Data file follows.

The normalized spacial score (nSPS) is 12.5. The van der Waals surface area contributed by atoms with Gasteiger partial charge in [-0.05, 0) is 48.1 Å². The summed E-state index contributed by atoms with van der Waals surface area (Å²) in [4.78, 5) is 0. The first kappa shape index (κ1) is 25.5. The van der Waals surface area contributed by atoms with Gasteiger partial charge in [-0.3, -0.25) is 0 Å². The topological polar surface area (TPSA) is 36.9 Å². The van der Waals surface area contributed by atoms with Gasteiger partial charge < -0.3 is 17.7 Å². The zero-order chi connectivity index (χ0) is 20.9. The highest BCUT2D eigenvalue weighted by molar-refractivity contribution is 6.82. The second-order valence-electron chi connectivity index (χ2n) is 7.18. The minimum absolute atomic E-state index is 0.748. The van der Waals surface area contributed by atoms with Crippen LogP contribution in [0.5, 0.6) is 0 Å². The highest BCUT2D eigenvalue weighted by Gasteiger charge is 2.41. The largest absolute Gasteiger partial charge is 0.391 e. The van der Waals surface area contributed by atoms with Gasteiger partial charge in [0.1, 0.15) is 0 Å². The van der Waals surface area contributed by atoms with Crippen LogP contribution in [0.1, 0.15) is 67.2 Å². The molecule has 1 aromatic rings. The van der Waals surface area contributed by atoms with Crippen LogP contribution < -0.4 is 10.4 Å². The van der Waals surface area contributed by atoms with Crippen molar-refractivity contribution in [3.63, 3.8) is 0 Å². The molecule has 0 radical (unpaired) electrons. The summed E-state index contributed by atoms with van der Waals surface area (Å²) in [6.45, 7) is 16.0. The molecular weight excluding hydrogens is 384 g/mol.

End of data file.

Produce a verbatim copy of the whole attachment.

The normalized spacial score (nSPS) is 12.5. The van der Waals surface area contributed by atoms with Gasteiger partial charge in [-0.05, 0) is 48.1 Å². The summed E-state index contributed by atoms with van der Waals surface area (Å²) in [4.78, 5) is 0. The first kappa shape index (κ1) is 25.5. The van der Waals surface area contributed by atoms with Gasteiger partial charge in [-0.3, -0.25) is 0 Å². The topological polar surface area (TPSA) is 36.9 Å². The van der Waals surface area contributed by atoms with Gasteiger partial charge < -0.3 is 17.7 Å². The zero-order chi connectivity index (χ0) is 20.9. The highest BCUT2D eigenvalue weighted by molar-refractivity contribution is 6.82. The second-order valence-electron chi connectivity index (χ2n) is 7.18. The minimum absolute atomic E-state index is 0.748. The van der Waals surface area contributed by atoms with Crippen LogP contribution in [0.5, 0.6) is 0 Å². The highest BCUT2D eigenvalue weighted by Gasteiger charge is 2.41. The largest absolute Gasteiger partial charge is 0.391 e. The van der Waals surface area contributed by atoms with Gasteiger partial charge in [0.1, 0.15) is 0 Å². The van der Waals surface area contributed by atoms with Crippen LogP contribution in [0.1, 0.15) is 67.2 Å². The molecule has 1 aromatic rings. The van der Waals surface area contributed by atoms with Crippen LogP contribution < -0.4 is 10.4 Å². The van der Waals surface area contributed by atoms with Crippen molar-refractivity contribution in [3.63, 3.8) is 0 Å². The molecule has 0 radical (unpaired) electrons. The summed E-state index contributed by atoms with van der Waals surface area (Å²) in [6.45, 7) is 16.0. The molecular weight excluding hydrogens is 384 g/mol.